Whether low levels would work for ER patients with hypoxia remains unclear
WEDNESDAY, Jan. 7 (HealthDay News) -- Going to the world's most elevated natural laboratory, Mount Everest, British researchers have found that the established medical rules about the amount of oxygen needed by a body under stress might be wrong.
"Some people can tolerate extremely low levels of oxygen, much lower than we expected," said Dr. Michael P.W. Grocott, from University College London and lead author of a report in the Jan. 8 New England Journal of Medicine.
His team determined their findings on hypoxia, which is low levels of oxygen, from measurements made on 10 climbers as they went up and down Everest, whose peak of more than 29,000 feet above sea level is the highest point on earth.
The report is the first to come from a large-scale project "specifically designed to understand the differences between people and how they react to hypoxia," Grocott said. Those differences are difficult to measure in ordinary hospital laboratories, but the Everest project provided a way for "measurement of unusual people in a strange place," he added.
The researchers, from the Center for Altitude, Space and Extreme Environment Medicine at the University College London's Institute of Human Health and Performance, wanted to make blood measurements at the very peak of Everest, but the weather did not allow that. Instead, samples were taken at the highest level possible, at an altitude of about 27,559 feet. The blood oxygen readings at that level "are, to our knowledge, among the lowest ever documented in humans," the researchers wrote.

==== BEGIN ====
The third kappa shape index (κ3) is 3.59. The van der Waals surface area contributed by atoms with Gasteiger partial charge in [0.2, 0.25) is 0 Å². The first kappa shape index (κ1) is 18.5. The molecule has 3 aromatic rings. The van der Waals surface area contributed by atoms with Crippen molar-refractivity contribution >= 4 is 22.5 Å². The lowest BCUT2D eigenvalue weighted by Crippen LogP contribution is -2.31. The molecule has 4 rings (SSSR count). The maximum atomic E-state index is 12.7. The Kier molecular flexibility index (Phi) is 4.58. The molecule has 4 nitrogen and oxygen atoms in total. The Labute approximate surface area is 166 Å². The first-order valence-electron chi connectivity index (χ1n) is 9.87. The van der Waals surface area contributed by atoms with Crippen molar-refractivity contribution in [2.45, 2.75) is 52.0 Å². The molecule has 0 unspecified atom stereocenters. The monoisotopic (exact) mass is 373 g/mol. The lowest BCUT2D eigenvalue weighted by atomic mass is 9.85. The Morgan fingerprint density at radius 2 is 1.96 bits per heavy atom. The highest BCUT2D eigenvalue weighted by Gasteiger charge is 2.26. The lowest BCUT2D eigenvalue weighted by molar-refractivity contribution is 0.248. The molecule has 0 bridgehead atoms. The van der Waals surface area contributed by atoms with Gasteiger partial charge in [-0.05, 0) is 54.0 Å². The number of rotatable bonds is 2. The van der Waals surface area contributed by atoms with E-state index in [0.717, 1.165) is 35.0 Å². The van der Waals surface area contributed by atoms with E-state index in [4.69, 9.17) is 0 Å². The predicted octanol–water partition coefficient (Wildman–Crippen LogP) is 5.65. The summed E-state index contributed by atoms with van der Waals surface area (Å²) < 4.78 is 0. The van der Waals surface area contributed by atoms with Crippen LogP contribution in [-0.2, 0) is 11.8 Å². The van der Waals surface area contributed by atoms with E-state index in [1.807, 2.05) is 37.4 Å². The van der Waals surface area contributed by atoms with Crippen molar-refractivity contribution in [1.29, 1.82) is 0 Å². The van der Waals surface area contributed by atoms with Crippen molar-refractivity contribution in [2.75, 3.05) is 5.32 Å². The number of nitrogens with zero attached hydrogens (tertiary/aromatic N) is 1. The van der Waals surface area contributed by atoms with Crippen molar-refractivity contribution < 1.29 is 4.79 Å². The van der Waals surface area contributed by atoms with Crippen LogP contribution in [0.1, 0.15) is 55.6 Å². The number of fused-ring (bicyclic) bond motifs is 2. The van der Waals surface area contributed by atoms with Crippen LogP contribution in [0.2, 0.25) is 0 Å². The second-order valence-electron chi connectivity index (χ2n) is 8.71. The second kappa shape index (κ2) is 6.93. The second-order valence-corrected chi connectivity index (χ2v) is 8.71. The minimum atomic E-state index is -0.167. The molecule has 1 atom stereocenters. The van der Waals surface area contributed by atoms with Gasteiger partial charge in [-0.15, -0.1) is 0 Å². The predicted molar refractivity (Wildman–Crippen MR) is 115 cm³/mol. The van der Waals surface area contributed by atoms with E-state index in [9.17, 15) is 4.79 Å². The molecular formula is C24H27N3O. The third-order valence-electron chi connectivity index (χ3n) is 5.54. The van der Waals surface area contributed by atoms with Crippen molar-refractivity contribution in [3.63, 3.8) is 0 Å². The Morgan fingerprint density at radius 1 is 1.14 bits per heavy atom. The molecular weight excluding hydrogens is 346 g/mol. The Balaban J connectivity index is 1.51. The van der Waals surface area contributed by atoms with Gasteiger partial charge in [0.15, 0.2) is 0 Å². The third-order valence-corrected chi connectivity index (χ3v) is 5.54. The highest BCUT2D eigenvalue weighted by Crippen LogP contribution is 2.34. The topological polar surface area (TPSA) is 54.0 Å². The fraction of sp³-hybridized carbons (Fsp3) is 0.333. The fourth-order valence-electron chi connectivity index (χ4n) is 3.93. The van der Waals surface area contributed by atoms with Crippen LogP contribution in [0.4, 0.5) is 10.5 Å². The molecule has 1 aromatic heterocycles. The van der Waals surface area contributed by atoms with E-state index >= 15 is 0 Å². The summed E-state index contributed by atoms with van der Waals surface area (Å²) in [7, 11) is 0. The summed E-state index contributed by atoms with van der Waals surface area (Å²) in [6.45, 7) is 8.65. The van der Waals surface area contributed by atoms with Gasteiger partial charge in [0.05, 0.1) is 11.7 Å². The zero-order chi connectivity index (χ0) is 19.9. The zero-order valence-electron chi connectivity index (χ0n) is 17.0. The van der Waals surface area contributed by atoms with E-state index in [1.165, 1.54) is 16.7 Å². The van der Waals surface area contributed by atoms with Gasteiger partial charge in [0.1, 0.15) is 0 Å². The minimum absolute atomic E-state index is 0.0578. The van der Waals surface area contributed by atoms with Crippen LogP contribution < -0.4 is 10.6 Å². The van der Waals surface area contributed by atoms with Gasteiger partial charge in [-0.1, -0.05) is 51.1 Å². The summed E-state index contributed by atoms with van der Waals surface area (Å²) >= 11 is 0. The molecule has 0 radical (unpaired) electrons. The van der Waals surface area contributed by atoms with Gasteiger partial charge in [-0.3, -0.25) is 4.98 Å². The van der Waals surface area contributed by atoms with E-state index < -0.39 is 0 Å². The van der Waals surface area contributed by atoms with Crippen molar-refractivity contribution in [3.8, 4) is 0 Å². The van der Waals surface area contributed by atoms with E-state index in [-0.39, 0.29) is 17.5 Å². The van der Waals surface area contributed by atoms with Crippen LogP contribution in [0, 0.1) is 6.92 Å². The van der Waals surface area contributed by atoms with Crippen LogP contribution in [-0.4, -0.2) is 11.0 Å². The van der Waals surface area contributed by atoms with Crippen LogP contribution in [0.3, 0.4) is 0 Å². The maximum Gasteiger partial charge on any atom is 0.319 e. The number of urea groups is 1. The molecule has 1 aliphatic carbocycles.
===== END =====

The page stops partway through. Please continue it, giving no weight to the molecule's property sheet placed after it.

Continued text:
"I don't expect patients to survive in oxygen levels that we saw in these subjects," Grocott said. Yet all of them "were functioning perfectly ably," he added.
The Everest finding could lead to a change in the treatment of the hypoxia often seen in people in emergency rooms, like those suffering heart attacks.
The first rule now in such cases is to keep blood oxygen levels high by whatever means possible, Grocott noted. "But mechanical ventilation can be harmful," he said. "It can cause inflammation in the lungs. The gentler you are, the less damage you do to the lungs."
The data from the Everest study is not nearly enough to be put to use medically, Grocott said. "We are not proposing a change in clinical practice," he said. But he added that it was enough to spur a proposal for a randomized clinical trial of less aggressive oxygen-supplying treatments in some cases.
"We are currently seeking funding for such a trial in the United Kingdom," he said. "We would do the trial in people at lowest risk to hypoxia, not to those with heart attack and stroke. It would be in younger people with no vascular [blood vessel] disease, traumatically injured patients with injured lungs."
But what is seen in Everest climbers might not be true in the emergency room, said Dr. Norberto C. Gonzalez, professor of molecular and integrative physiology at the University of Kansas, who has done research on hypoxia.
The climbers in the study had spent substantial amounts of time at high altitudes, Gonzalez said. "These people are acclimatized," he said. "If you and I were exposed to this level of oxygen, we couldn't take it."
While he expressed marvel at the measurements, "as low in oxygen as you can get and still be alive," Gonzalez expressed doubt that the findings seen in experienced climbers could be extended to ordinary hospital treatment.
"I'm not so sure that you can extrapolate what happens to a healthy individual who is exposed to an extreme to someone who has many problems," he said.
What hypoxia can do to the brain is described by the U.S. National Institute of Neurological Disorders and Stroke.
SOURCES: Michael P. W. Grocott, M.D., Center for Altitude, Space and Extreme Environment Medicine, Institute of Human Health and Performance, University College London, and senior lecturer in intensive care, University College London, England; Norberto C. Gonzalez, M.D., professor of molecular and integrative physiology, University of Kansas Medical Center, Kansas City, Kan.; Jan. 8, 2009, New England Journal of Medicine
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